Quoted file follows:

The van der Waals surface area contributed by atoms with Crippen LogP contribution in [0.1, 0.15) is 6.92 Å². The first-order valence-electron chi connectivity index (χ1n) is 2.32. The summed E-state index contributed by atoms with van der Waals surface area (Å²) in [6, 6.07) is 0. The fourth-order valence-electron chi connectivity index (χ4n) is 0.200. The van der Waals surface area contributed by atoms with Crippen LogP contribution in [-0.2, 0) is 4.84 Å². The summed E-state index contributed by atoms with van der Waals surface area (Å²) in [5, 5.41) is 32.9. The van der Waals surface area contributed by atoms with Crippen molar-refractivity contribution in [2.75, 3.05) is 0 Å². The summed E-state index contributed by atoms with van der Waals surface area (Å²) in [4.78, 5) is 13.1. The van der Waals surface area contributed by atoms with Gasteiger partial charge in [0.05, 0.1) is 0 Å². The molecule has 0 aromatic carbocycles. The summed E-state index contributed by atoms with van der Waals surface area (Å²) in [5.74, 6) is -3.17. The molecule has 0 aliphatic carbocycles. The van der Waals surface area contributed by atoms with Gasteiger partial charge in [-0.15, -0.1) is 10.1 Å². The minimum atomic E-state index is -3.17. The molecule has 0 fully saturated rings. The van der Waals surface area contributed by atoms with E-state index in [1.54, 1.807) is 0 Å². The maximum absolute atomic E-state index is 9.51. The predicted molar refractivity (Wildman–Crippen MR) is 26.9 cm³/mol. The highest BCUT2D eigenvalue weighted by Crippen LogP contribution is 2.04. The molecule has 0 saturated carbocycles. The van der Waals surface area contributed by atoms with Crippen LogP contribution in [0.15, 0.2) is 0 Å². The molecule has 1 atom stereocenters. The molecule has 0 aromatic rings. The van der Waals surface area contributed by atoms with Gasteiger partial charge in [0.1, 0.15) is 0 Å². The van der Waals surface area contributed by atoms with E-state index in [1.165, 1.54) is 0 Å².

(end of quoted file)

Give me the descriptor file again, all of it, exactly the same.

The van der Waals surface area contributed by atoms with Crippen LogP contribution in [0.1, 0.15) is 6.92 Å². The first-order valence-electron chi connectivity index (χ1n) is 2.32. The summed E-state index contributed by atoms with van der Waals surface area (Å²) in [6, 6.07) is 0. The fourth-order valence-electron chi connectivity index (χ4n) is 0.200. The van der Waals surface area contributed by atoms with Crippen LogP contribution in [-0.2, 0) is 4.84 Å². The summed E-state index contributed by atoms with van der Waals surface area (Å²) in [5, 5.41) is 32.9. The van der Waals surface area contributed by atoms with Crippen molar-refractivity contribution in [2.75, 3.05) is 0 Å². The summed E-state index contributed by atoms with van der Waals surface area (Å²) in [4.78, 5) is 13.1. The van der Waals surface area contributed by atoms with Gasteiger partial charge in [0.05, 0.1) is 0 Å². The molecule has 0 aromatic carbocycles. The summed E-state index contributed by atoms with van der Waals surface area (Å²) in [5.74, 6) is -3.17. The molecule has 0 aliphatic carbocycles. The van der Waals surface area contributed by atoms with Gasteiger partial charge in [-0.15, -0.1) is 10.1 Å². The minimum atomic E-state index is -3.17. The molecule has 0 fully saturated rings. The van der Waals surface area contributed by atoms with E-state index in [1.54, 1.807) is 0 Å². The maximum absolute atomic E-state index is 9.51. The predicted molar refractivity (Wildman–Crippen MR) is 26.9 cm³/mol. The highest BCUT2D eigenvalue weighted by Crippen LogP contribution is 2.04. The molecule has 0 saturated carbocycles. The van der Waals surface area contributed by atoms with Crippen LogP contribution in [0.15, 0.2) is 0 Å². The molecule has 1 atom stereocenters. The molecule has 0 aromatic rings. The van der Waals surface area contributed by atoms with Gasteiger partial charge in [0.1, 0.15) is 0 Å². The van der Waals surface area contributed by atoms with E-state index in [1.165, 1.54) is 0 Å².